For people who like to make things

The stupidity of this is mind-boggling. Essentially, LinkedIn is asking you to insert a man-in-the-middle IMAP server that parses ALL your email and modifies the body so as to ‘enhance mobile email, giving professionals the information they need to be brilliant with people.’ The following tweet from Justin Miller first brought this to my attention:

The article describes how the ‘IMAP Proxy Service’ would have access to all your email, as well as the password associated with your email address.
So if Alice sends an email to Bob, and Bob has this thing installed, Alice’s emails are being intercepted and parsed by Linked In without her knowing it. Alice does not need a Linked In account to be vulnerable to this. What’s more, those emails that Bob sent and received in the late 1990s (before Linked In was even formed)? Linked in now has access to those emails as well.

It’s funny how proud they are of this, when in reality it’s an awful thing to do. In my experience, the majority of people aren’t (and shouldn’t need to be) technically savvy enough to understand that doing what Linked In suggests puts their privacy at risk not just for one operation, but continuously.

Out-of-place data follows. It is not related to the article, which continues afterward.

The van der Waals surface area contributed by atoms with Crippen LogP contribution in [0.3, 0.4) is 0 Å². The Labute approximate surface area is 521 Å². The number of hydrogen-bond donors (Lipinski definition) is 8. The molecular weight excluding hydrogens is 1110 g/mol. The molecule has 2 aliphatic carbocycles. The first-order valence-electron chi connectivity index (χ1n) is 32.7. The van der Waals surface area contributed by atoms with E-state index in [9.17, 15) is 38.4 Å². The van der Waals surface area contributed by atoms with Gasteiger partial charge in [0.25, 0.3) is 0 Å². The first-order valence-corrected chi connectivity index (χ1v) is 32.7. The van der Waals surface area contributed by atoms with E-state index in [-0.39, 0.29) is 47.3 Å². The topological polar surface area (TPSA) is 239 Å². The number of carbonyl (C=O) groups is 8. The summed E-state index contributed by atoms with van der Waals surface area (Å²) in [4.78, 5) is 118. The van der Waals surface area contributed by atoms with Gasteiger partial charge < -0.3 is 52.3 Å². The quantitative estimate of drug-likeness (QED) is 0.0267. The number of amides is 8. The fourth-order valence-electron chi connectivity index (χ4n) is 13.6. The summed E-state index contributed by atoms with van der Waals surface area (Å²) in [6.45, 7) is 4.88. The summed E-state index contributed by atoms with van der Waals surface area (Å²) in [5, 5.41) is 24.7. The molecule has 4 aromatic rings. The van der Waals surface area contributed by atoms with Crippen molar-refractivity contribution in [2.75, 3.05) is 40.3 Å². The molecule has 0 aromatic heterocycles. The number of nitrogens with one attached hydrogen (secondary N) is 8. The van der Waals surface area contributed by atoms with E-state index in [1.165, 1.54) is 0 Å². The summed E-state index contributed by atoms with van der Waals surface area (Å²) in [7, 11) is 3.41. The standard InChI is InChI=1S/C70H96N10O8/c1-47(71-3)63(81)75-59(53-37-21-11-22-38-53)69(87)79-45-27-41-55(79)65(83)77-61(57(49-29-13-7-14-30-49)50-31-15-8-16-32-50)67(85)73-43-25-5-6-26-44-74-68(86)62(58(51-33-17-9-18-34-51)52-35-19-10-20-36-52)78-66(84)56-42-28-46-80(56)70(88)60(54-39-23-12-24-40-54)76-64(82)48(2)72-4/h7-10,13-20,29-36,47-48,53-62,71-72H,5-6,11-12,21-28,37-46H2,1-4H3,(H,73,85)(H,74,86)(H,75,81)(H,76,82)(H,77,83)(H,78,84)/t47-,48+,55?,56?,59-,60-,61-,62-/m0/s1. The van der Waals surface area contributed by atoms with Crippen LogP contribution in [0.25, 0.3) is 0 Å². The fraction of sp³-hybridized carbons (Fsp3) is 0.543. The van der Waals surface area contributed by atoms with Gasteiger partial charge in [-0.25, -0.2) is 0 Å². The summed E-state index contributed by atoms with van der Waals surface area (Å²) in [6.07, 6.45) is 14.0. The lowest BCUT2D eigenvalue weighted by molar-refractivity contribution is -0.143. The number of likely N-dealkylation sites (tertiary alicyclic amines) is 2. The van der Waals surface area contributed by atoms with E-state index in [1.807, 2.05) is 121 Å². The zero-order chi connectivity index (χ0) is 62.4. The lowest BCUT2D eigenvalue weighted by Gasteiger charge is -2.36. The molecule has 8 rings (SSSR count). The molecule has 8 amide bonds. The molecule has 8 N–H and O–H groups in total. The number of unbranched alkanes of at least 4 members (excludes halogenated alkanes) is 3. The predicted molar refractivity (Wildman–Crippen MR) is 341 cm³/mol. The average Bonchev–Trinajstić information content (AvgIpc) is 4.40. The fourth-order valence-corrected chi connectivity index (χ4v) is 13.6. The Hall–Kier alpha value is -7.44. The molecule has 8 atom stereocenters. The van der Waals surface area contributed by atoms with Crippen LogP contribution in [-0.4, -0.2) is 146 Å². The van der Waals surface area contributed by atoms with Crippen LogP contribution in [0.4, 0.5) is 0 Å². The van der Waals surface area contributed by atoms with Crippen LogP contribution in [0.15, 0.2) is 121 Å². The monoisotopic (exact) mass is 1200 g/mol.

Asking users for their emails and passwords isn’t new: Networks like Facebook, Path — and Linked In, too — ask for email passwords to harvest users’ contacts. But for those types of operations the assumption is that the passwords aren’t saved and credentials are discarded after the collection of contacts’ names and adresses. However, with a proxy email server even as all your present and future emails are being scanned, older emails are also technically at risk of being read. The window of opportunity isn’t momentary it’s as long as you have the IMAP proxy installed.

This isn’t a new risk that Linked In has just exposed us to. This risk has been around since SMTP has been around. You have never been able to control what happens to your email once you hit ‘Send.’

Is the extra information that you get from Linked In worth this egregious invasion of your privacy? In my opinion, no. I think Ian Keith’s analogy is apt: